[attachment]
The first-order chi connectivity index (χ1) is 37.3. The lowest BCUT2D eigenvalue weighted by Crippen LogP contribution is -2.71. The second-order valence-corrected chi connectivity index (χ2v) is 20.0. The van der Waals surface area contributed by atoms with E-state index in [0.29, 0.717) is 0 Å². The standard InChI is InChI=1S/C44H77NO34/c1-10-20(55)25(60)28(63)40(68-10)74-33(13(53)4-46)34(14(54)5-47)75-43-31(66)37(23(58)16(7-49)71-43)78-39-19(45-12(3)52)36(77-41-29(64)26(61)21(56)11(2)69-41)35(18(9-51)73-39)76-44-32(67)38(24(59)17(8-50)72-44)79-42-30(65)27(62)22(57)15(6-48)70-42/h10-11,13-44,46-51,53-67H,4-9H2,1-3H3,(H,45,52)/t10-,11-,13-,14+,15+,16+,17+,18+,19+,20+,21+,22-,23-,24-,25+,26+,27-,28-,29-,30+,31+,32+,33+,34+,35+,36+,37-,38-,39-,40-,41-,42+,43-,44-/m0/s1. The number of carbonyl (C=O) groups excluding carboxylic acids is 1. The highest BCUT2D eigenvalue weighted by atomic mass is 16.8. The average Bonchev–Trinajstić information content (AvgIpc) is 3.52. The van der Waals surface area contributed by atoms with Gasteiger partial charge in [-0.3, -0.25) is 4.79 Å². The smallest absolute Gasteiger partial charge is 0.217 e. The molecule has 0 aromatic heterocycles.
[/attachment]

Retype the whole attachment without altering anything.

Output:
The first-order chi connectivity index (χ1) is 37.3. The lowest BCUT2D eigenvalue weighted by Crippen LogP contribution is -2.71. The second-order valence-corrected chi connectivity index (χ2v) is 20.0. The van der Waals surface area contributed by atoms with E-state index in [0.29, 0.717) is 0 Å². The standard InChI is InChI=1S/C44H77NO34/c1-10-20(55)25(60)28(63)40(68-10)74-33(13(53)4-46)34(14(54)5-47)75-43-31(66)37(23(58)16(7-49)71-43)78-39-19(45-12(3)52)36(77-41-29(64)26(61)21(56)11(2)69-41)35(18(9-51)73-39)76-44-32(67)38(24(59)17(8-50)72-44)79-42-30(65)27(62)22(57)15(6-48)70-42/h10-11,13-44,46-51,53-67H,4-9H2,1-3H3,(H,45,52)/t10-,11-,13-,14+,15+,16+,17+,18+,19+,20+,21+,22-,23-,24-,25+,26+,27-,28-,29-,30+,31+,32+,33+,34+,35+,36+,37-,38-,39-,40-,41-,42+,43-,44-/m0/s1. The number of carbonyl (C=O) groups excluding carboxylic acids is 1. The highest BCUT2D eigenvalue weighted by atomic mass is 16.8. The average Bonchev–Trinajstić information content (AvgIpc) is 3.52. The van der Waals surface area contributed by atoms with Gasteiger partial charge in [-0.3, -0.25) is 4.79 Å². The smallest absolute Gasteiger partial charge is 0.217 e. The molecule has 0 aromatic heterocycles.